Now I'm digressing. I think I've tried to be clear enough about what I need to know: am I on to something with this Hashimoto's diagnosis, and if so, how do I talk to my doctor. If it was up to me I'd go to someone else, but my options are limited with the low-income plan I'm on.
If anyone has read all of this you are a saint. Regardless of whether anyone has the time to read this insanely long post, I wanted to say that this looks like a great forum with a welcoming community and I'm thankful to have found it. I hope that you and yours are healthy and happy.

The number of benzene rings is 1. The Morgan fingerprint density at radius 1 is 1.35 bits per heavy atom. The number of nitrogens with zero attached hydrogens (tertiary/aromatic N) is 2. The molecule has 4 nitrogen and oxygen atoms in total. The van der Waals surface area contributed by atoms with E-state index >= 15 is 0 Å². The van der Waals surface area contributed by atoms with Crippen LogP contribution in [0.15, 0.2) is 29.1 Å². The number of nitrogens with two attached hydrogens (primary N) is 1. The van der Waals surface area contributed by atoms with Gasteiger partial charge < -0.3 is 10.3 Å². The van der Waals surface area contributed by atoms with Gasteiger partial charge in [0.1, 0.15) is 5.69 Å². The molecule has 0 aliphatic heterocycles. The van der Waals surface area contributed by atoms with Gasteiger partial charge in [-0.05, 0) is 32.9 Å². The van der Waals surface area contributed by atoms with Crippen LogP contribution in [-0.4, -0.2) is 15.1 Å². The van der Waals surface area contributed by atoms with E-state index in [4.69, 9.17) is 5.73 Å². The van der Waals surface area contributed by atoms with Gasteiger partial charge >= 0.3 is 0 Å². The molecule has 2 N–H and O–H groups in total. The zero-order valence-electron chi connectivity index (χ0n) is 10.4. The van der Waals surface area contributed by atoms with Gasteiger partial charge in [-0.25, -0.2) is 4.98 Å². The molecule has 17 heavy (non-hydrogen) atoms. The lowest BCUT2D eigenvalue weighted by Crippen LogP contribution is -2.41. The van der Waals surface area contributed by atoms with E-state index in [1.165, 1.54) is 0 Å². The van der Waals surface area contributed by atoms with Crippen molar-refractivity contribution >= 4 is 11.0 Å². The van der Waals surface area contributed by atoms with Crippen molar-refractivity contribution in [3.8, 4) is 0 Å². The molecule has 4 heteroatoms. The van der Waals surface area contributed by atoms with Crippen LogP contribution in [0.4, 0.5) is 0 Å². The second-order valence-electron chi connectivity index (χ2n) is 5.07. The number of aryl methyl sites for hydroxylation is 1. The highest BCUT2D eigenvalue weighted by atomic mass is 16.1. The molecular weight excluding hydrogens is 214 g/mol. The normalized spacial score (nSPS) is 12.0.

TSH test: http://postimg.org/image/f4k4y62pv/
PS: Apologies again for the length. I tried to be brief, but did not succeed. I may have repeated myself or skipped around a bit. My editing skills have been lacking and I have trouble concentrating, so apologies for any confusion in the text.
Ref. 1: http://www.ncbi.nlm.nih.gov/pubmed/14671157
Ref. 2: http://www.clevelandclinicmeded.com/medicalpubs/diseasemanagement/endocrinology/hypothyroidism-and-hyperthyroidism/#cesec6
Ref. 3: http://www.hospitalsoup.com/public/AACEPress_release-highlighted.pdf